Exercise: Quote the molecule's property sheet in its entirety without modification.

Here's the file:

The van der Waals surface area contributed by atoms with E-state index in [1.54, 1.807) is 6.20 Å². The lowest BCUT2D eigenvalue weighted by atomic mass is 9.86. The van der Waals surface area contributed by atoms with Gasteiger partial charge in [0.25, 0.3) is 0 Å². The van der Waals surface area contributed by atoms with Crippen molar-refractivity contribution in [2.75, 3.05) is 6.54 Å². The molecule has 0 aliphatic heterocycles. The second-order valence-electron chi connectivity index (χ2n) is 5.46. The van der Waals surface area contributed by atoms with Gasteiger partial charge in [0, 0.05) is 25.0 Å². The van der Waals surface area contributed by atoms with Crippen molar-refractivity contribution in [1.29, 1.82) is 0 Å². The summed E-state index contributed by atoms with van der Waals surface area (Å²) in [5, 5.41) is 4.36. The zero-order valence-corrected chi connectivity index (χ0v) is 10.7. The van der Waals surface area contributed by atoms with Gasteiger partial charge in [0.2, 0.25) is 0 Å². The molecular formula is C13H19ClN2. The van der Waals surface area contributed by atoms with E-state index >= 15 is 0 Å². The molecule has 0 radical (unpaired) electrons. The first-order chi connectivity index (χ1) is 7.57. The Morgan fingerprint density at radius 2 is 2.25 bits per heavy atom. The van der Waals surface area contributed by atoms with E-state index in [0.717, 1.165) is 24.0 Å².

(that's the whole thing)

The van der Waals surface area contributed by atoms with E-state index in [1.54, 1.807) is 6.20 Å². The lowest BCUT2D eigenvalue weighted by atomic mass is 9.86. The van der Waals surface area contributed by atoms with Gasteiger partial charge in [0.25, 0.3) is 0 Å². The van der Waals surface area contributed by atoms with Crippen molar-refractivity contribution in [2.75, 3.05) is 6.54 Å². The molecule has 0 aliphatic heterocycles. The second-order valence-electron chi connectivity index (χ2n) is 5.46. The van der Waals surface area contributed by atoms with Gasteiger partial charge in [0, 0.05) is 25.0 Å². The van der Waals surface area contributed by atoms with Crippen molar-refractivity contribution in [1.29, 1.82) is 0 Å². The summed E-state index contributed by atoms with van der Waals surface area (Å²) in [5, 5.41) is 4.36. The zero-order valence-corrected chi connectivity index (χ0v) is 10.7. The van der Waals surface area contributed by atoms with Gasteiger partial charge in [0.2, 0.25) is 0 Å². The molecular formula is C13H19ClN2. The van der Waals surface area contributed by atoms with E-state index >= 15 is 0 Å². The molecule has 0 radical (unpaired) electrons. The first-order chi connectivity index (χ1) is 7.57. The Morgan fingerprint density at radius 2 is 2.25 bits per heavy atom. The van der Waals surface area contributed by atoms with E-state index in [0.717, 1.165) is 24.0 Å².